On July 9, 1,500 Muslims gathered in Tacoma to celebrate Eid al-Adha, a major Islamic holiday.
What made the gathering special was where they prayed and celebrated.
The ink has barely dried on an $11 million purchase deal for a former gym just off South 38th Street that will become the new Islamic Center of Tacoma.
“The Lord blessed us so that we have a whole community so that we are here and we can show and share our bread and share our love with the rest of our society,” Imam Abdulhakim Mohammed, the center’s executive director, said Saturday.
The week of July 11, the Fit Republic sign was still on the outside of the 69,000-square-foot building located just a few feet from Costco Wholesale’s Tacoma location.
Inside, the building will soon be transformed into the new Islamic Center that includes a mosque, gymnasiums, a cafe and a minaret.
The move comes after the former downtown mosque at 2010 Bridgeport Way West at University Place was heavily damaged by arson in October.
On Saturday, Mohammed led the service in front of lines of men and boys. Periodically, they knelt as the Koran commands. They were looking northeast, the most direct way from Tacoma to Mecca.
Separated by an empty area, women and girls did the same at the back of the space.
Except for prayer rugs lined up along neatly taped lines on the floor, there was little to indicate an Islamic center was approaching. A three-story-high climbing pinnacle just a few feet away gave the space a decidedly recreational feel.
Starting Friday, July 15, Mohammed said, prayers will be held at the new location and every Friday thereafter. Friday is the holy day of Islam.
forged by fire
After last year’s fire, Mohammed was forced to hold daily prayers at Tacoma Community College and Friday prayers at St. Mark’s Lutheran Church in The Narrows.
“The traditional individual service (Friday) went down to three to accommodate the numbers,” Mohammed said. Now, it will only be necessary to hold a Friday service in the new building.
Mohammed said the center has received more than $4 million in donations for the new building. St. Marks held a fundraiser for the new center. Donations poured in from all over the country, Mohammed said.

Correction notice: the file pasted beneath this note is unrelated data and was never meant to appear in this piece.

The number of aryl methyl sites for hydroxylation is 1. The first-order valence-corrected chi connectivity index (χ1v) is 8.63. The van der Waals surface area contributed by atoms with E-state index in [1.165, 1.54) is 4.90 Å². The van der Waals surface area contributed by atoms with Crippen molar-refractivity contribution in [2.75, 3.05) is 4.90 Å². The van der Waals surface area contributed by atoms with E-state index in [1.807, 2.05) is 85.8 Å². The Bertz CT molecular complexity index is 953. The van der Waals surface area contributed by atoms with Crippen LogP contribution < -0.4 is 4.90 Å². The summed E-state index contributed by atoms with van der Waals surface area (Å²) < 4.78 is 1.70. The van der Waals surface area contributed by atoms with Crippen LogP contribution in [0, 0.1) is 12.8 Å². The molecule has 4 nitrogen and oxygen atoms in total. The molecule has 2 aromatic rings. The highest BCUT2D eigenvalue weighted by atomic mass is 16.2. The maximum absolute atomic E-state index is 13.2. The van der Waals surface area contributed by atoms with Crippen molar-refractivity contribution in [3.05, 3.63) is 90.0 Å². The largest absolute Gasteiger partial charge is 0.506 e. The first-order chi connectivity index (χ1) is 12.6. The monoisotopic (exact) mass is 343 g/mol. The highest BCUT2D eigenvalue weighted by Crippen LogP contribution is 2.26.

“We’ve had just about every house of worship fundraise for us,” he said.
Mohammed hopes to have $6 million by the end of the year, covering more than half of the purchase price.
An online fundraiser to rebuild the mosque has raised $546,000. Once rebuilt, the center will still retain the University Place location as a mosque for daily prayers.
Tacoma resident Lena Hammoud has been attending services at the University Place Mosque for 25 years. On Saturday, she said her first prayers in the spacious new building at 31 Montana Ave.
“This is heaven, by comparison,” she said, surrounded by several other women.
She estimates that regular attendance at the old mosque rose from 300 to 1,500 over 25 years, far outpacing the University Place location.
“If the weather is nice, we would have people praying indoors and outdoors at our old mosque,” Hammoud said.
While Islam connected worshipers to the Sabbath service, its roots came from all over the world.
“We have (churchgoers) from Palestine, Lebanon, Yemen, Pakistan, Afghanistan, Somalia,” Hammoud said. “Sisters, help me,” he implored the women. Sudan, Syria, Iran, England, Qatar, United Arab Emirates, Dubai, the women listed.
Some parishioners, like Hammoud’s four children, are American-born. Others are converts.
“So, we are really a melting pot, and from all kinds of cultures,” he said.
The prayers and sermon on Saturday were in both English and Arabic. English is generally the union language in the mosque.
It is correct to call the new building a mosque, Mohammed said, but it will be much more than that. Like the old center on University Place, the new building will house a food bank, Sunday school and clinic.
But the new building, taking advantage of its previous use, will have two fitness areas, one for men and one for women. The pinnacle of climbing will remain.
The current weekend clinic will soon become a full-time medical clinic.
In December, the center plans to begin distributing 1,500 meals a week to anyone in need.
“Most of the people we distribute to are non-Muslims,” Mohammed said. His congregation is mostly middle class, he said.
English classes, a nursery, a bookstore, a library and a cafeteria are being prepared.
In the long-term plans: a K-5th grade school.
The building will host weddings and funerals.
Distributed performances at the Saturday service show a minaret rising from the building. Mohammed hopes to have the tower built within two years.
Traditionally, a minaret is used to call for prayer five times a day in a city. Minarets in Islamic regions of the world often have loudspeakers.
“We are working with the city to have a minaret,” Mohammed said. “So people will recognize that it is no longer a gym. It’s actually a mosque.”
Mohammed was not yet able to provide a figure for the tower’s height. He doesn’t know if he will pass on the call to prayer.
“We would love to, but I don’t think that’s our decision right now,” he said.